“Learning is about changing what we know. We all have assumptions; we all have ideas. The art of education is challenging those assumptions we make,” Dr. Gregory Feist.
What Dr. Feist loves about teaching Intro Psych is that the students who come in a fresh, typically out of high school, and it’s an opportunity to open students’ eyes (as well as have his opened as well) to the world around them. In this Psych-Ed Talk, Dr. Feist talks about why he feels that his job, as an educator, is to teach the art and science of challenging assumptions, teaching the “how” of knowledge and not just the “what”, helping students understand what fake news really is and how to spot it, and finally teaching students logic and logical fallacies.
To begin, Dr. Feist outlines what the difference is between teaching the “what” of knowing vs the “how”.
- The “What” of Knowing is imparting knowledge. “We are trying to expose students to what scientists and scholars have discovered and learned about how the world works.”
- The “How” of Knowing is the creative process of discovery and verification. “Students (and we) need to internalize: Don’t believe everything you think and always ask “how do we know?”
Dr. Feist believes there are ways to teach with the “how” of knowing in mind which includes:
- Have students consider ‘How strong is that evidence?
- Have students consider ‘How do we/they know that?’
- Teach the limits of perception, attention, and memory (S&P, Memory, Consciousness, Learning)—we assume these things are valid, but in psychology can we teach students about the interesting allusions and limitations such as:
- Things are not always what we see, hear, or remember
- We can only focus on one thing at a time; attention is limited
- Learning and memory are limited during multi-tasking
- Understanding the difference between fact and opinion
- Have students consider ‘what are the strengths and weaknesses of that idea?’
- Teach fallacies of reasoning and cognitive biases
As Dr. Feist continues in this Psych-Ed Talk, he moves into Fake News: The Age of Mis- and Dis-Information and the idea that “wanting people to believe things that aren’t true is older than (modern) humanity.” Students are often confused about what really is fake and there are three distinct types of information students should be aware of:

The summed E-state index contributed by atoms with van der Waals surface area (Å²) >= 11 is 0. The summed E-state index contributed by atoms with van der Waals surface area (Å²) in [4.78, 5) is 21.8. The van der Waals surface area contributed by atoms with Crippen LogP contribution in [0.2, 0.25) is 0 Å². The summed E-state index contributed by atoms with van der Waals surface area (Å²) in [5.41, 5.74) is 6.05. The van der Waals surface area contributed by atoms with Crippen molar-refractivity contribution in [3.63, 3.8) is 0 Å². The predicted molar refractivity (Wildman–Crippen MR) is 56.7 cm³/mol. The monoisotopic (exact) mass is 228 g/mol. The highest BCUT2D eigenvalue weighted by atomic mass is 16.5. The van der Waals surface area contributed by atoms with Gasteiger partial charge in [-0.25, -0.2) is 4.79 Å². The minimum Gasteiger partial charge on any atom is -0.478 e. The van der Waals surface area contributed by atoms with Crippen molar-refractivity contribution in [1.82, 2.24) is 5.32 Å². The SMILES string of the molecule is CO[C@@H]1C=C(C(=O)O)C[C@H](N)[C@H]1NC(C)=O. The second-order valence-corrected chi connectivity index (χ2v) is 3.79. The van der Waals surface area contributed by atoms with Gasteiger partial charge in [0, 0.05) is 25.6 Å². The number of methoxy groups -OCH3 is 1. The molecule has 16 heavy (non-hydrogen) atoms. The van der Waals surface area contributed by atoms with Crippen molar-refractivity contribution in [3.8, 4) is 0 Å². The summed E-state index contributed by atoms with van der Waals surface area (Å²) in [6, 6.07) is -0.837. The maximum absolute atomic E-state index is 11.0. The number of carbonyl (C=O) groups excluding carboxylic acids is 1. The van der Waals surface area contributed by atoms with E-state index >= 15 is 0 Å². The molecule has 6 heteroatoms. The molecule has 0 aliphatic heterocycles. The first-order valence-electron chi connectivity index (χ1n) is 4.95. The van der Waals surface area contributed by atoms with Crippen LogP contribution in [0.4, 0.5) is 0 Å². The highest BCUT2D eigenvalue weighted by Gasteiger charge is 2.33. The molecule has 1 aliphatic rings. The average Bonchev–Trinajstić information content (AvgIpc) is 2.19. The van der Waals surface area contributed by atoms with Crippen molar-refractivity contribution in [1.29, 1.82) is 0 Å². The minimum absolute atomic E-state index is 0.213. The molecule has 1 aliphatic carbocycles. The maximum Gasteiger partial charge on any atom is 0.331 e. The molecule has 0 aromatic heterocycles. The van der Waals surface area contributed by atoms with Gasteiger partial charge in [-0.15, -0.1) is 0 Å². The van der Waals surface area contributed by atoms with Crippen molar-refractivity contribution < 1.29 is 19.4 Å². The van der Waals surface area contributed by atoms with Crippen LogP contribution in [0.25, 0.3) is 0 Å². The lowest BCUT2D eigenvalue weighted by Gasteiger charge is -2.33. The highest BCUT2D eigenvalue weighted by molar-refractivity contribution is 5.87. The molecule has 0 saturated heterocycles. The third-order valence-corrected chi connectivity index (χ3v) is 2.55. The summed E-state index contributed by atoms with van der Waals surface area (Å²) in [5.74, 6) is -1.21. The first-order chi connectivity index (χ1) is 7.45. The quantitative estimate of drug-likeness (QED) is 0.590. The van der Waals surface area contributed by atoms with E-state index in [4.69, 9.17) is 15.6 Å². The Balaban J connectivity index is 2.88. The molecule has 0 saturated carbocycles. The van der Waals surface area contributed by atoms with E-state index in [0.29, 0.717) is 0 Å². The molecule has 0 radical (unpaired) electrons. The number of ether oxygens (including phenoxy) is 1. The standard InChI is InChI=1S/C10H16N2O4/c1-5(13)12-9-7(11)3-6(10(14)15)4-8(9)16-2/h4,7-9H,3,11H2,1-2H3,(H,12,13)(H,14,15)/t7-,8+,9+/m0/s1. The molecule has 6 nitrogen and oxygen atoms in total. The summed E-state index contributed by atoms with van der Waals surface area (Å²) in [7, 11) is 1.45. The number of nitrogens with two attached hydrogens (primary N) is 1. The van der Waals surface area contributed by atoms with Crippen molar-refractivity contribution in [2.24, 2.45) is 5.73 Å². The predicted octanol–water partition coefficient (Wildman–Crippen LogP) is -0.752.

- Negative Information: information that reports something negative about someone or something.
- Misinformation: information that is mistaken, wrong, or deceived. This is where students really get confused. But misinformation is not really fake; it’s just wrong or not correct.
- Disinformation: information that is intentionally manipulated by some person or group to get others to believe something they know is not true. This is fake news.
We are all easy victims of misinformation or disinformation, especially when it is on a topic we like or agree with. So, Dr. Feist provides general tips on how to spot fake news:
- Rule out satire, gossip, rumor, and/or pseudoscience
- Consider the source
- Read beyond the headline
- Check the author
- Look at the support
- Check for inconsistent dates
- Check your biases
- Consult the experts (legitimate news sources and sites like Snopes or FactCheck)
Finally, Dr. Feist ends his Psych-Ed Talk discussing the importance of teaching students logic and fallacies of logic. People who commit logical fallacies often don’t know they’re doing this because they don’t know what fallacies are. To demonstrate fallacies, he uses referee memes to show ad hominems, attempted proof by intimidation, echo chambers, false dichotomy, and circular logic.